- Democratic Sen. Elizabeth Warren and her allies are going to war with the Trump administration over who can rightfully select the acting director of the Consumer Financial Protection Bureau.
- The legal argument over who has proper authority is centered on a short sentence in the 2010 Dodd-Frank Act.
Democratic Sen. Elizabeth Warren of Massachusetts and her allies are putting a full-court press on President Donald Trump and his administration as they battle over who has the authority to appoint the acting director of the Consumer Financial Protection Bureau – the agency Warren championed after the financial crisis.
The battle has ensued after both Trump and Richard Cordray, the recently departed head of the CFPB, both named separate successors at the agency. Cordray abruptly departed from the agency Friday.
Both sides have claimed legal authority to name the successor. Trump named Office of Budget and Management Director Mick Mulvaney, while Cordray selected his chief of staff, Leandra English, as acting director.
This latest skirmish centres on language in the 2010 Dodd-Frank Act and whether it usurps the 1998 Federal Vacancies Act. Trump and his allies say the 1998 law gives him the authority to make the appointment, not Cordray, who was nominated by President Barack Obama to head the independent agency.
But Warren’s side has said the language contained in Dodd-Frank was written with the Federal Vacancies Act in mind and explicitly calls for Cordray to name an acting director, not the president.
‘A vacancy is an absence’
The relevant section of Dodd-Frank reads that the deputy director “shall be appointed by the director; and serve as acting director in the absence or unavailability of the director.” The debate centres on whether “absence” or “unavailability” means a vacancy.
Warren’s allies, including one of Dodd-Frank’s authors, say it does.
“I think unavailability might suggest otherwise, but I think a vacancy is an absence,” former Democratic Rep. Barney Frank, one of Dodd-Frank’s authors, told Business Insider. He added that the bill was written to give “structural protections against political interference.”
“This was for protecting the agency,” he continued. “Look, if you give the director a five-year term and he can’t be fired, to complete that arrangement, you have to take care of what happens if someone leaves in less than five years.”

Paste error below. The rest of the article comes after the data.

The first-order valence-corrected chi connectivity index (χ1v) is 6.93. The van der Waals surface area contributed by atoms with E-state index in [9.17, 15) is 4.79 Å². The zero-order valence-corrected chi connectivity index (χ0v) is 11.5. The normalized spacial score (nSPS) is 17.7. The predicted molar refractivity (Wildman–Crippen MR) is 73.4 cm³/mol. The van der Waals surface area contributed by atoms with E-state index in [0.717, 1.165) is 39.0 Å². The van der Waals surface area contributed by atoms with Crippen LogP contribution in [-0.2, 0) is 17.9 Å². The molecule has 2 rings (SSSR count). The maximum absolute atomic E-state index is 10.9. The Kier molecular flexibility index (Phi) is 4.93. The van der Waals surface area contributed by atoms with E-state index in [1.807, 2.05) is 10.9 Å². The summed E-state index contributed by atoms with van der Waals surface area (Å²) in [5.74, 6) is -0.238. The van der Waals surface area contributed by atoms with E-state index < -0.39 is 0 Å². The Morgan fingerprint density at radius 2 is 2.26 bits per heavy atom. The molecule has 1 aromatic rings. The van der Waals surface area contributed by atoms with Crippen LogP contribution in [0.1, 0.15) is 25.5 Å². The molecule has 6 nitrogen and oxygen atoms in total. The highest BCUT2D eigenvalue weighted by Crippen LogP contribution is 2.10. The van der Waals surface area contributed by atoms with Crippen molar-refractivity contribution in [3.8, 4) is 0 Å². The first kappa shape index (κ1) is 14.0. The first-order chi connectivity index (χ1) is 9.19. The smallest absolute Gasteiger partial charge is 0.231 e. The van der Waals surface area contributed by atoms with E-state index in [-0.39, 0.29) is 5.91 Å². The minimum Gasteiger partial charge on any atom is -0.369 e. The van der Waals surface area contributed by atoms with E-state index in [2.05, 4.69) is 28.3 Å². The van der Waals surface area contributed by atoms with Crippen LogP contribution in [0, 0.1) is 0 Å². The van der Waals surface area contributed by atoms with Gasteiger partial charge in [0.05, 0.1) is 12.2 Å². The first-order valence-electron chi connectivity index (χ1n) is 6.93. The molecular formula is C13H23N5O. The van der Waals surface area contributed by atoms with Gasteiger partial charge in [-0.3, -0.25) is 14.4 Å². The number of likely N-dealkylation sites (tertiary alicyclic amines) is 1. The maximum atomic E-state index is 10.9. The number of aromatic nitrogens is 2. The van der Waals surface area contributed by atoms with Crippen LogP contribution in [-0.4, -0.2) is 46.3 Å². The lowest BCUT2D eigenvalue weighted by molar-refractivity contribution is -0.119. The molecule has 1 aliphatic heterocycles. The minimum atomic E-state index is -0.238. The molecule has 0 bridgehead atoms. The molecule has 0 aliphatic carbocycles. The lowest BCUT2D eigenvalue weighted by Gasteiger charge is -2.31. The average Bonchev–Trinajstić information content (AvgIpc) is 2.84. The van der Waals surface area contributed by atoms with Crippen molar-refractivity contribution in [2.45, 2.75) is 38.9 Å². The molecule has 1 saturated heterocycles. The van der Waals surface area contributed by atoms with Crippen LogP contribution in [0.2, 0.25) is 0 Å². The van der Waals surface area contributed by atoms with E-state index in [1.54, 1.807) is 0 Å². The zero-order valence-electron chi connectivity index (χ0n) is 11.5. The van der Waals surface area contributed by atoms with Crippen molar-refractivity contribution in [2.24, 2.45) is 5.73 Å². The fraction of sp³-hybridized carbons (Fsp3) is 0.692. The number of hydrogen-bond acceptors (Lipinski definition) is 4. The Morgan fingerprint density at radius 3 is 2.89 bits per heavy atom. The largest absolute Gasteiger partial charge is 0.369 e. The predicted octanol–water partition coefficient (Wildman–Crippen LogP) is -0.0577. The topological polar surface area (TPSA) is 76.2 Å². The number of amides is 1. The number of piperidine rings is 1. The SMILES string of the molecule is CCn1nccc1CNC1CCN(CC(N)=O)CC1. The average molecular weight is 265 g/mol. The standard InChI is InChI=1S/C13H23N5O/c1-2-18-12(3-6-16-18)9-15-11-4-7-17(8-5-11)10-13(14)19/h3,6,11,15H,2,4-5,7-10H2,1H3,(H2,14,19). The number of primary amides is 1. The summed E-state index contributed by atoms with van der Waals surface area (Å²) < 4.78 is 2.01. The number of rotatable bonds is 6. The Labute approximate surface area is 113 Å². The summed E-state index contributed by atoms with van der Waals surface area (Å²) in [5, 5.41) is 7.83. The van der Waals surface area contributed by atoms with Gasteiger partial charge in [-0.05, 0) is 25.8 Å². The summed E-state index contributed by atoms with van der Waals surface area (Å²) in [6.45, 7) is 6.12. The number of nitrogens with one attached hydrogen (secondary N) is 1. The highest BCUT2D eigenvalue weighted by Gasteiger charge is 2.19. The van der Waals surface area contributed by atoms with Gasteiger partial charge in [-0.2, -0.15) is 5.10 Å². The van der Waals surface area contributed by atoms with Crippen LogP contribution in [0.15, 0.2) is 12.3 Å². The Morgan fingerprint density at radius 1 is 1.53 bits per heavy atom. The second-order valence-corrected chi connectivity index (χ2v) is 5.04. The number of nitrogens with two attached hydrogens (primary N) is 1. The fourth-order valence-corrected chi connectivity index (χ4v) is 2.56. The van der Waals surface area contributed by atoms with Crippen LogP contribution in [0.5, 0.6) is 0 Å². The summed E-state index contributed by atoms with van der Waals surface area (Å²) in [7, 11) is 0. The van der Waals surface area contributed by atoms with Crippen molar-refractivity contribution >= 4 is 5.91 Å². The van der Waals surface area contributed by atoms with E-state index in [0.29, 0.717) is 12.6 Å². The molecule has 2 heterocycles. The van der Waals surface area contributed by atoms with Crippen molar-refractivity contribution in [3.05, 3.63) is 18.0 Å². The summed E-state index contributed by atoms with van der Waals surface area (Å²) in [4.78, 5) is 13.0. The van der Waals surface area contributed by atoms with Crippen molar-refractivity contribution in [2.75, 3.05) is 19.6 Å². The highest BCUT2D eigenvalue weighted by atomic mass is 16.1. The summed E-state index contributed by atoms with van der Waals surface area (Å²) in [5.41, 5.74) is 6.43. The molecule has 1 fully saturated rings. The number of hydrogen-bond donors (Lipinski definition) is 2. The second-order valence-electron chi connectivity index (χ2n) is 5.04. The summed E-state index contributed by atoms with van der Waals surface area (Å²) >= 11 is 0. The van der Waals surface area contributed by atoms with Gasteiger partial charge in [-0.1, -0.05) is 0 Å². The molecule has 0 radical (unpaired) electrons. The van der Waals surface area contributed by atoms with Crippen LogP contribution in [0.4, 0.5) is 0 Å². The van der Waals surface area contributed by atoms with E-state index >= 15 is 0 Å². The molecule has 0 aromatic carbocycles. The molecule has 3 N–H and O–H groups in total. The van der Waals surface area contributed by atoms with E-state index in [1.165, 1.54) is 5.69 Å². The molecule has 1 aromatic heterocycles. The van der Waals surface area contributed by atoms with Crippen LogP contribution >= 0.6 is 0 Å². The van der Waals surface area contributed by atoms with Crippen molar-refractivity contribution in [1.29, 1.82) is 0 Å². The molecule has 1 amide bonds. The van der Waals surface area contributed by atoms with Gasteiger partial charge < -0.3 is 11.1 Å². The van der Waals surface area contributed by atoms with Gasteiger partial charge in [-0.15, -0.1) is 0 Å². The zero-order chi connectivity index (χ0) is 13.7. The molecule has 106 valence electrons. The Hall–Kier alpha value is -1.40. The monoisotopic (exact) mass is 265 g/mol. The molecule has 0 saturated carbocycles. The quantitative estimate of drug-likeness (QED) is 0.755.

The liberal Harvard constitutional law professor, Laurence Tribe, told CNN that the original draft legislation creating CFPB in the House would have used the Federal Vacancies Act as the backing for naming an interim director.
But that language was stripped by the Senate because a president “might use the appointment power to gut the agency, which is obviously what he’s trying to do.”
“And the law is very plain,” he said. “The old law in 1998 was superseded by the new law. Time moves only in one direction. The 2011 law is specifically about the Consumer Financial Protection Bureau, the most important bureau in the country protecting people from fraudulent lenders, from being gouged, from being abused.”
Tribe accused the president of being “lawless” and “trying to dismantle consumer protection.” He said the clash “will end up in court.”
Tweeting on Saturday, Warren said the battle “needs to be decided in the courts” and if Trump “believes he is acting legally,” he “should go to court & seek a judgment right away to settle this @CFPB dispute.”
‘Trying to provoke’ a legal battle
Mulvaney, Trump’s choice to run the agency until a successor can be nominated and confirmed by the Senate, once called the agency a “sick, sad joke.” He will remain in charge of OMB while running the bureau if the administration comes out on top.
White House officials argued in a Saturday conference call with reporters that the Federal Vacancies Act permits Trump to override Cordray’s selection. The Federal Vacancies Act allows for Trump to appoint any Senate-confirmed official, such as Mulvaney, as acting director of such an agency.
Administration officials, who spoke on background, called the move “typical” and “routine” with years of precedent to back it up.
“The common objections that you hear in these various blog posts online is that, ‘Oh, the CFPB statue said the CFPB deputy director shall serve as the director,” one White House official said, according to The Hill. “That’s clear in lots of these statues that the Vacancies Act trumps.”
The official said the White House doesn’t expect this clash to turn into a legal dispute.
“I know it makes it a better story if things are unpleasant and there’s a clash of two directors, but I don’t think it’s [at] all clear that’s going to happen,” they said. “I think there’s a very good chance that Director Mulvaney will come in on Monday morning and that will be end of things.”
But the official said Cordray’s move to appoint a successor indicates “that he is trying to provoke” such a legal battle.
Tweeting about the controversy on Saturday, Trump said the CFPB, which has long been vilified by the right, “has been a total disaster as run by the previous Administrations pick.”
“Financial Institutions have been devastated and unable to properly serve the public,” he added. “We will bring it back to life!”
In terms of the agency’s intended independence from an administration, Frank said Mulvaney “would be at the very top” of the list of people who wouldn’t fit that bill.
“It’s just ridiculous that he could run the CFPB in his lunch hour,” Frank said. “It’s an indication that they don’t want it to do anything at all. But of all the people, he has the least independence of anybody.”
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